Not necessarily Dior

WHILE airlines are vigorously competing, with rewards for mileage and bonuses for travelers, I think our little seaside town should be recognized for its long-established ``perks'' offered summer visitors. All they have to do to recoup some of their lavish expenditures in rentals is to scan our daily newspaper. In addition to learning that the fishing fleet on a given day brought in 80,000 pounds of mixed fish, and that certain scuba divers have been arrested for catching and keeping short lobsters, they will also find out where all the church fairs and backyard sales will be held. Information that Editor & Publisher at one time might have condemned as ``free publicity'' and the watchful city editor would have killed.

Bake sales are not what they used to be since cakes made from mixes so often resemble the old-fashioned confection ``made from scratch.'' But for the woman searching for bon march'e clothing there are unbelievable ``perks.''

Balm in Gilead, in a way, considering the summer motel and cottage rentals. Once you have convinced yourself that the unused old frocks in your wardrobe can be relinquished (and who would wear a d'ecollet'e evening gown to a covered-dish supper or a clambake?) you gladly make your contribution, even if nondeductible, and go in search of practical garments. Not necessarily Dior or de la Renta outfits, though they have been known to surface occasionally.

My blue jacket, which I have traced from church to community-house to art association through the years, is perfect for landscape painting. And easily recognizable by the yellow and white daubs. Almost a ``still life'' subject, itself.

The pants were too large, but at $3 I was willing to take the whole suit, until the summer visitor whom I kept bump-ing into in the church pew where I was trying them on found they were just right for her. And the saleslady said, ``Well, you may have the jacket for $2, and the pants can go for $1.''

That was the beginning of a warm friendship with the other customer, who offered me a ride home. Collecting her bargains - two cardigans, the pants, and a dirndl (``The inn requires skirts in the dining room'') - total outlay $12, she said her driver was waiting in the churchyard. I felt sure that at home, in New Canaan, she would have said ``chauffeur,'' but she had summered with us long enough to catch on to the local vocabulary.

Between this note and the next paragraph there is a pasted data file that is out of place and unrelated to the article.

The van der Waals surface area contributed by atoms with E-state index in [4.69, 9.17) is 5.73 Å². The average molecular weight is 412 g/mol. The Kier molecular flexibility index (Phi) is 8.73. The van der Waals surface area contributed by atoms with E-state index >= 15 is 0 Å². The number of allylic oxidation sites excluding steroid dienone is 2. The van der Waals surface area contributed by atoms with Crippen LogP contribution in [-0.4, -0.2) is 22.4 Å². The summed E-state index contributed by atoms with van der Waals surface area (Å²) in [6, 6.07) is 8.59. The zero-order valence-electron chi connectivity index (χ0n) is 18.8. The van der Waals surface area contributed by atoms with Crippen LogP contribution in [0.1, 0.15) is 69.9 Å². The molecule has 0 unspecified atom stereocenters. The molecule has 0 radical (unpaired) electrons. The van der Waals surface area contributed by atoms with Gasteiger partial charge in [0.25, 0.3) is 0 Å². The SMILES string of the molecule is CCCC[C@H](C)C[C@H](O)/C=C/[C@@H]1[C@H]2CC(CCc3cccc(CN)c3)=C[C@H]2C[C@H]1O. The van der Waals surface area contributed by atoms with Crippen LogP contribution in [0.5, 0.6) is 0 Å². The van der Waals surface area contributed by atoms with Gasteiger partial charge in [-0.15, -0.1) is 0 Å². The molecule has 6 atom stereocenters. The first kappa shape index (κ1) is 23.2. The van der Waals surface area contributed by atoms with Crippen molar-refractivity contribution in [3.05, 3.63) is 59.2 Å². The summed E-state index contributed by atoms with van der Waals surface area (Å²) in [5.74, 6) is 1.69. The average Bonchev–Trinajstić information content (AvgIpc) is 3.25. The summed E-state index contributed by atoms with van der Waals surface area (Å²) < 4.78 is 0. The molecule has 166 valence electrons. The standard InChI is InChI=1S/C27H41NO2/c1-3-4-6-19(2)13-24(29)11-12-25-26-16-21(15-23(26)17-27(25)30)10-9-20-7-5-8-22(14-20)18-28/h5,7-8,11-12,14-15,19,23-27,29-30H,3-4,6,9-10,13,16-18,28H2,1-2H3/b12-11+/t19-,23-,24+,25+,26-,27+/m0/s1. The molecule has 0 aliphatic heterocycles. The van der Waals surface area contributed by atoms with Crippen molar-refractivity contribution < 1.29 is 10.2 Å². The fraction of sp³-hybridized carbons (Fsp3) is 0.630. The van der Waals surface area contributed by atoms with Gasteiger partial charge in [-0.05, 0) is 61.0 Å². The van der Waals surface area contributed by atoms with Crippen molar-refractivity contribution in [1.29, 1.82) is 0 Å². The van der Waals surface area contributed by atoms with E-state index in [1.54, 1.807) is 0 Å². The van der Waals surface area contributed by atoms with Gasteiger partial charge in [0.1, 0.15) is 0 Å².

If by chance you take home a garment that doesn't quite fit, there are the thrift shops, which pay a commission ``when sold,'' and the neighbors who pop in to look at your bargains for daughters going off to school, who don't get annoyed, as you do, at the L, M, and S (large, medium, and small) labels in the department stores. Sizes that fit nobody.

Clothing, of course, is by no means the only merchandise at bargain rates. Or the only thing that can be halved. A butter-dish top, a cup without a saucer, part of a double boiler, a lamp without a shade - these on the white-elephant counter - usually find customers.

From the thousands of used books that pile up at the fairs, we must be the most reading town in the area. Fifty cents appears to be the most popular price, though paperbacks fetch only 25. The sets of classics sell more slowly. They are marked, ``Make an offer.'' It may be a little disconcerting to come upon some book you wrote, long ago, priced at half a dollar - until you pick up Longfellow's Complete Works marked at the same price.

Summer will eventually be ``icumen in'' even in New England, bringing strawberry festivals, clambakes, free painting demonstrations, band concerts on the beach, and the sales, which my New Canaan friend considers ``better than Filene's Basement.''

Perhaps the blue jacket could be cleaned and recycled. I can quite honestly say I've had my money's worth. And the Congregational or Methodist or Unitarian ladies would welcome it as a long-familiar item of bon march'e.

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